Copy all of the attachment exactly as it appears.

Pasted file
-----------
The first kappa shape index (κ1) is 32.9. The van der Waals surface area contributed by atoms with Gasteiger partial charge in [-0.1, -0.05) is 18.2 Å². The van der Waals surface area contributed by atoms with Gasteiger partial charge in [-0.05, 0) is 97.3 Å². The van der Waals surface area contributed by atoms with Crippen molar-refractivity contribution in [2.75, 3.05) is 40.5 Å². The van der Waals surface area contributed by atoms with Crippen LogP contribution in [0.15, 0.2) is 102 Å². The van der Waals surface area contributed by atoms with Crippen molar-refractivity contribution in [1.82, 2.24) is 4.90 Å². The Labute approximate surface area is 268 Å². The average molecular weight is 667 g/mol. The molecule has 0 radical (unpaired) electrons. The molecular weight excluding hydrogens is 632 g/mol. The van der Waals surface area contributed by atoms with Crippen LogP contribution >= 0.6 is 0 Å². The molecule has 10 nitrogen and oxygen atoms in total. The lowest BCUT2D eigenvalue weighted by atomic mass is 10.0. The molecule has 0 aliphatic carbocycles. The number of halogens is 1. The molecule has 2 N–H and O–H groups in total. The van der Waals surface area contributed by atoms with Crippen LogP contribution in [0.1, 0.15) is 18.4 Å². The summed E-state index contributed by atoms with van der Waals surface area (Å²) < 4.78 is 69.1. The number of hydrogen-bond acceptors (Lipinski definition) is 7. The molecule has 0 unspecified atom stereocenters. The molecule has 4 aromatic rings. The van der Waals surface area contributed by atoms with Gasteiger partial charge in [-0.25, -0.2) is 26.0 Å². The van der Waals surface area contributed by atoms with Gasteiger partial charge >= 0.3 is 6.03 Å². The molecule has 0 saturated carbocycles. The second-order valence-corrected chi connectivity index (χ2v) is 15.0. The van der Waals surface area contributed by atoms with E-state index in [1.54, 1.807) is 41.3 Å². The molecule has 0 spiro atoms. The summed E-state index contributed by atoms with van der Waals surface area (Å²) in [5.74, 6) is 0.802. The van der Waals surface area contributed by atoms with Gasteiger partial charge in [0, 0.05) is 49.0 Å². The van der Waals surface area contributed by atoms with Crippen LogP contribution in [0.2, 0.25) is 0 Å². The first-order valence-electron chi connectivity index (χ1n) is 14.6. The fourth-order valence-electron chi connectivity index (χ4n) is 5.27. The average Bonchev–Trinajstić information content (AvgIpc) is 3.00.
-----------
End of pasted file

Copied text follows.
The first kappa shape index (κ1) is 32.9. The van der Waals surface area contributed by atoms with Gasteiger partial charge in [-0.1, -0.05) is 18.2 Å². The van der Waals surface area contributed by atoms with Gasteiger partial charge in [-0.05, 0) is 97.3 Å². The van der Waals surface area contributed by atoms with Crippen molar-refractivity contribution in [2.75, 3.05) is 40.5 Å². The van der Waals surface area contributed by atoms with Crippen LogP contribution in [0.15, 0.2) is 102 Å². The van der Waals surface area contributed by atoms with Crippen molar-refractivity contribution in [1.82, 2.24) is 4.90 Å². The Labute approximate surface area is 268 Å². The average molecular weight is 667 g/mol. The molecule has 0 radical (unpaired) electrons. The molecular weight excluding hydrogens is 632 g/mol. The van der Waals surface area contributed by atoms with Crippen LogP contribution >= 0.6 is 0 Å². The molecule has 10 nitrogen and oxygen atoms in total. The lowest BCUT2D eigenvalue weighted by atomic mass is 10.0. The molecule has 0 aliphatic carbocycles. The number of halogens is 1. The molecule has 2 N–H and O–H groups in total. The van der Waals surface area contributed by atoms with Crippen LogP contribution in [0.1, 0.15) is 18.4 Å². The summed E-state index contributed by atoms with van der Waals surface area (Å²) < 4.78 is 69.1. The number of hydrogen-bond acceptors (Lipinski definition) is 7. The molecule has 0 unspecified atom stereocenters. The molecule has 4 aromatic rings. The van der Waals surface area contributed by atoms with Gasteiger partial charge in [-0.25, -0.2) is 26.0 Å². The van der Waals surface area contributed by atoms with Gasteiger partial charge >= 0.3 is 6.03 Å². The molecule has 0 saturated carbocycles. The second-order valence-corrected chi connectivity index (χ2v) is 15.0. The van der Waals surface area contributed by atoms with E-state index in [1.54, 1.807) is 41.3 Å². The molecule has 0 spiro atoms. The summed E-state index contributed by atoms with van der Waals surface area (Å²) in [5.74, 6) is 0.802. The van der Waals surface area contributed by atoms with Gasteiger partial charge in [0, 0.05) is 49.0 Å². The van der Waals surface area contributed by atoms with Crippen LogP contribution in [0.2, 0.25) is 0 Å². The first-order valence-electron chi connectivity index (χ1n) is 14.6. The fourth-order valence-electron chi connectivity index (χ4n) is 5.27. The average Bonchev–Trinajstić information content (AvgIpc) is 3.00.